Association of Integrated Team-Based Care With Health Care Quality, Utilization, and Cost.
Study evaluated the association of receiving primary care in integrated team-based care (TBC) practices vs. traditional practice management (TPM) practices (usual care) with patient outcomes, health care utilization, and costs. Among adults enrolled in an integrated health care system, receipt of primary care at TBC practices compared with TPM practices was associated with higher rates of some measures of quality of care, lower rates for some measures of acute care utilization, and lower actual payments received by the delivery system.
Published by the Journal of the American Medical Association (JAMA) on August 23, 2016. Authors: Brenda Reiss-Brennan, PhD, APRN; Kimberly D. Brunisholz, PhD; Carter Dredge, MHA; Pascal Briot, MBA; Kyle Grazier, PhD; Adam Wilcox, PhD; Lucy Savitz, PhD; Brent James, MD, MStat.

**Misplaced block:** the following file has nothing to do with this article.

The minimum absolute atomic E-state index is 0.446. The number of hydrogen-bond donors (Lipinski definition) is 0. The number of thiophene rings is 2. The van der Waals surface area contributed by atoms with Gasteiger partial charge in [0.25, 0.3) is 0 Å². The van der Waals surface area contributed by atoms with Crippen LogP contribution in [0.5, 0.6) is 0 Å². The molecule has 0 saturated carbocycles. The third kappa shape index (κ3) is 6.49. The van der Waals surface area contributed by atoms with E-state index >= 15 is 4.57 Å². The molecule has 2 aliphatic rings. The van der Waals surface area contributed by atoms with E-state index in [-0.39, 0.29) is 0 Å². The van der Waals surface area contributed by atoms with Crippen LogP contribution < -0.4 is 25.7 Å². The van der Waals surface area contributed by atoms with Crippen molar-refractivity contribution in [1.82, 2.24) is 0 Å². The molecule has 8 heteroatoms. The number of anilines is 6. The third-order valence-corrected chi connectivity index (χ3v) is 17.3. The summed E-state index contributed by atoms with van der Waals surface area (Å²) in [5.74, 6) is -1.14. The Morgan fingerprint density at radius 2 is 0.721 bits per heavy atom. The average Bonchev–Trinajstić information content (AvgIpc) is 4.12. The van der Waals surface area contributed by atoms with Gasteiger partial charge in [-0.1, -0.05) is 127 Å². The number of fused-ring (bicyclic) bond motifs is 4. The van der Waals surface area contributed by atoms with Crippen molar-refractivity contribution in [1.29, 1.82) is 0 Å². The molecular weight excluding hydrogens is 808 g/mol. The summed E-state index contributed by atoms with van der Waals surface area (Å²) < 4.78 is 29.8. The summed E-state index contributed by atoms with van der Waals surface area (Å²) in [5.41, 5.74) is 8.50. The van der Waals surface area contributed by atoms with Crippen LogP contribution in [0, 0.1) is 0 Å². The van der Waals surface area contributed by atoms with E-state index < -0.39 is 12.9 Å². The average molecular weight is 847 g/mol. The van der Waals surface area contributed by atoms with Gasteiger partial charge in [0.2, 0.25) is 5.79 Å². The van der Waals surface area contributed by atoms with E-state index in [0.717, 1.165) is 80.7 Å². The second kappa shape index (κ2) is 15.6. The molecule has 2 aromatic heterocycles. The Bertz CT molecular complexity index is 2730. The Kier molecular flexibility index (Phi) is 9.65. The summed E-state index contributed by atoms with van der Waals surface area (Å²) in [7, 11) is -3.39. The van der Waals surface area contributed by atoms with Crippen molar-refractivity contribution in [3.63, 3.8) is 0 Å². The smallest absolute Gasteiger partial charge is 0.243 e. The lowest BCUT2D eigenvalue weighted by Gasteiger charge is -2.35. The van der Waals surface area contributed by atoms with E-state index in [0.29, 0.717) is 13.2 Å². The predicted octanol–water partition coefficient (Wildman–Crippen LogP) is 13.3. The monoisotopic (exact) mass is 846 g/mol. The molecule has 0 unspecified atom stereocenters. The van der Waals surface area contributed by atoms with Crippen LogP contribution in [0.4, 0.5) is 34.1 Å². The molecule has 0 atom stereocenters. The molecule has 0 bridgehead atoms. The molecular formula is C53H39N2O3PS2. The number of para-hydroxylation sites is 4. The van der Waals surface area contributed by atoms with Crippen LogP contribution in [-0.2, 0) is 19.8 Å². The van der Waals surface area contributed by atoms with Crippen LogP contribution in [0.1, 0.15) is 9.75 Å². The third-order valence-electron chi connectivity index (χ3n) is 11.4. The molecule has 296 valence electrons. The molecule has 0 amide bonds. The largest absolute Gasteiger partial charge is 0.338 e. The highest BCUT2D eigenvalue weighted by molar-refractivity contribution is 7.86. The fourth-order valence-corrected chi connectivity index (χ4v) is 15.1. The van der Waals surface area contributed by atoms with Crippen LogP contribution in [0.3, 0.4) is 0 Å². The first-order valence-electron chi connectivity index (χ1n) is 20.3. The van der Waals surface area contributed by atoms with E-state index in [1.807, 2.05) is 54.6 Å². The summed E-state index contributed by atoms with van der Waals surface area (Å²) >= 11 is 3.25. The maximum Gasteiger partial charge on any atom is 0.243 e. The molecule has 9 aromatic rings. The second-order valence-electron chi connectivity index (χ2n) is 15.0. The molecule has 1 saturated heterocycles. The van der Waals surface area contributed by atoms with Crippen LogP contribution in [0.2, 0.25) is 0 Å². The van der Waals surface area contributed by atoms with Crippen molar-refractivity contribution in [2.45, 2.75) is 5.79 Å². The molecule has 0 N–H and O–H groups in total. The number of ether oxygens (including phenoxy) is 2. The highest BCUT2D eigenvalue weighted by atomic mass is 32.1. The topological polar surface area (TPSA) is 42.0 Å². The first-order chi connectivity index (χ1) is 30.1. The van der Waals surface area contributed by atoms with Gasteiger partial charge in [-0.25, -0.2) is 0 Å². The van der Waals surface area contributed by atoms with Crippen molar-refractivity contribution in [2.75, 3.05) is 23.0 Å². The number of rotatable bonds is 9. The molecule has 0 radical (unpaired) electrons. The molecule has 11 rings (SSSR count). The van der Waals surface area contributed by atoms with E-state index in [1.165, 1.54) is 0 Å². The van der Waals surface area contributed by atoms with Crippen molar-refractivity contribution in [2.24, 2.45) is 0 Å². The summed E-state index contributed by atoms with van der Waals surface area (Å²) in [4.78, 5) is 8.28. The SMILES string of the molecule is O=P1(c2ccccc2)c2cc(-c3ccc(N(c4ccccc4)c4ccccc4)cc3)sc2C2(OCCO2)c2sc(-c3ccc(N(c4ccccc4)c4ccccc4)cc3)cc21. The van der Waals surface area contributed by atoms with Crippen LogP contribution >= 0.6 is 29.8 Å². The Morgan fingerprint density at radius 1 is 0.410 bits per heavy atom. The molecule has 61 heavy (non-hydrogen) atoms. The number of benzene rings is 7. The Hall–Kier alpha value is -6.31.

Emergency Department Length-Of-Stay For Psychiatric Visits Was Significantly Longer Than For Nonpsychiatric Visits, 2002–11
Using a retrospective analysis of national emergency department (ED) visit data in the period 2002–11, authors found that psychiatric patients who visited the ED experienced a significantly longer length of stay than non-psychiatric patients and were transferred to another facility at six times the rate of non-psychiatric patients. These findings suggest deficiencies in ED capacity for psychiatric care, which may necessitate improvements in both emergency department processes and alternative models of care.
Published in the Health Affairs in September 2016. Authors: Jane M. Zhu, Astha Singhal, and Renee Y. Hsia.
Effects of a Medical Home and Shared Savings Intervention on Quality and Utilization of Care.